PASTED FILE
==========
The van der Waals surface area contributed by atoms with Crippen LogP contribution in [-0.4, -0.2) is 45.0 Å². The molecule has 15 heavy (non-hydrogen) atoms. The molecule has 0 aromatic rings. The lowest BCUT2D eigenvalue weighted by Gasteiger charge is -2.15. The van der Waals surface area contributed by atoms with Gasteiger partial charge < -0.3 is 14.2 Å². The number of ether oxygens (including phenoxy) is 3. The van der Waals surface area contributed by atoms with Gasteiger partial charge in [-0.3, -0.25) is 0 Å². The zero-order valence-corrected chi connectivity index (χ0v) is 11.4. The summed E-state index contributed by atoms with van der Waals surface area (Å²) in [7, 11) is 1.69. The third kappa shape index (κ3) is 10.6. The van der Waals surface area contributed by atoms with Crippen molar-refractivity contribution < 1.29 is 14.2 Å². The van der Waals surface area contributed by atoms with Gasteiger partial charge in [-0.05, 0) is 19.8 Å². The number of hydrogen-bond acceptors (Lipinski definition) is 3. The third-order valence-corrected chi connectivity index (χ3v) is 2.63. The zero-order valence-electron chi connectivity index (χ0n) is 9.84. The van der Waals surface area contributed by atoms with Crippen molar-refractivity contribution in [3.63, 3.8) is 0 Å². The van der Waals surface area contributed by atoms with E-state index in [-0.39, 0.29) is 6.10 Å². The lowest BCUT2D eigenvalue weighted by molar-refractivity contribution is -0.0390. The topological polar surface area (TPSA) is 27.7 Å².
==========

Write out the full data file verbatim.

The van der Waals surface area contributed by atoms with Crippen LogP contribution in [-0.4, -0.2) is 45.0 Å². The molecule has 15 heavy (non-hydrogen) atoms. The molecule has 0 aromatic rings. The lowest BCUT2D eigenvalue weighted by Gasteiger charge is -2.15. The van der Waals surface area contributed by atoms with Gasteiger partial charge < -0.3 is 14.2 Å². The number of ether oxygens (including phenoxy) is 3. The van der Waals surface area contributed by atoms with Gasteiger partial charge in [-0.3, -0.25) is 0 Å². The zero-order valence-corrected chi connectivity index (χ0v) is 11.4. The summed E-state index contributed by atoms with van der Waals surface area (Å²) in [7, 11) is 1.69. The third kappa shape index (κ3) is 10.6. The van der Waals surface area contributed by atoms with Crippen molar-refractivity contribution < 1.29 is 14.2 Å². The van der Waals surface area contributed by atoms with Gasteiger partial charge in [-0.05, 0) is 19.8 Å². The number of hydrogen-bond acceptors (Lipinski definition) is 3. The third-order valence-corrected chi connectivity index (χ3v) is 2.63. The zero-order valence-electron chi connectivity index (χ0n) is 9.84. The van der Waals surface area contributed by atoms with Crippen molar-refractivity contribution in [3.63, 3.8) is 0 Å². The van der Waals surface area contributed by atoms with E-state index in [-0.39, 0.29) is 6.10 Å². The lowest BCUT2D eigenvalue weighted by molar-refractivity contribution is -0.0390. The topological polar surface area (TPSA) is 27.7 Å².